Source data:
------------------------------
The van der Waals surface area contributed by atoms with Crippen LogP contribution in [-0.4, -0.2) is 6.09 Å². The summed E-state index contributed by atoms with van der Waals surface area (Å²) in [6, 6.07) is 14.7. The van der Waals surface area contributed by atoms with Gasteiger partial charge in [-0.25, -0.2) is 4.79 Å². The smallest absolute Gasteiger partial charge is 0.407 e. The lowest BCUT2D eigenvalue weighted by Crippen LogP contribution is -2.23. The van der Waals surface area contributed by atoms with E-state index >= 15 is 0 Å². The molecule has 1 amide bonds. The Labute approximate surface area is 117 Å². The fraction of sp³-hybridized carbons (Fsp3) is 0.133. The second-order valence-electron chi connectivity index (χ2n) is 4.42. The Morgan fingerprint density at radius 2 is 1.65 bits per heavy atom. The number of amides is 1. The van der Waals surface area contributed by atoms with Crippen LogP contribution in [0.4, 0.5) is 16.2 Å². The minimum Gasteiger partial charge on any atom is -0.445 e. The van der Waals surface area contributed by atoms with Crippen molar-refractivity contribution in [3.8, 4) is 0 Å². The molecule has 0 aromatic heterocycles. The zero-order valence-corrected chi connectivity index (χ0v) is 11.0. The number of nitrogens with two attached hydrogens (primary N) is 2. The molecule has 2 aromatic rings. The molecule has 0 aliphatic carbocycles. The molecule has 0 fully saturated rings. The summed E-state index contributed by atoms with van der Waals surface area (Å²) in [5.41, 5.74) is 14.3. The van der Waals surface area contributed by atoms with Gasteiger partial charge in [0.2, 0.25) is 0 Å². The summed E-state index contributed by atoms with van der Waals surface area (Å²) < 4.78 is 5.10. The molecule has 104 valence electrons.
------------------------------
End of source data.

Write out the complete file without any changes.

The van der Waals surface area contributed by atoms with Crippen LogP contribution in [-0.4, -0.2) is 6.09 Å². The summed E-state index contributed by atoms with van der Waals surface area (Å²) in [6, 6.07) is 14.7. The van der Waals surface area contributed by atoms with Gasteiger partial charge in [-0.25, -0.2) is 4.79 Å². The smallest absolute Gasteiger partial charge is 0.407 e. The lowest BCUT2D eigenvalue weighted by Crippen LogP contribution is -2.23. The van der Waals surface area contributed by atoms with E-state index >= 15 is 0 Å². The molecule has 1 amide bonds. The Labute approximate surface area is 117 Å². The fraction of sp³-hybridized carbons (Fsp3) is 0.133. The second-order valence-electron chi connectivity index (χ2n) is 4.42. The Morgan fingerprint density at radius 2 is 1.65 bits per heavy atom. The number of amides is 1. The van der Waals surface area contributed by atoms with Crippen LogP contribution in [0.4, 0.5) is 16.2 Å². The minimum Gasteiger partial charge on any atom is -0.445 e. The van der Waals surface area contributed by atoms with Crippen molar-refractivity contribution in [3.8, 4) is 0 Å². The molecule has 0 aromatic heterocycles. The zero-order valence-corrected chi connectivity index (χ0v) is 11.0. The number of nitrogens with two attached hydrogens (primary N) is 2. The molecule has 2 aromatic rings. The molecule has 0 aliphatic carbocycles. The molecule has 0 fully saturated rings. The summed E-state index contributed by atoms with van der Waals surface area (Å²) in [5.41, 5.74) is 14.3. The van der Waals surface area contributed by atoms with Gasteiger partial charge in [0.2, 0.25) is 0 Å². The summed E-state index contributed by atoms with van der Waals surface area (Å²) < 4.78 is 5.10. The molecule has 104 valence electrons.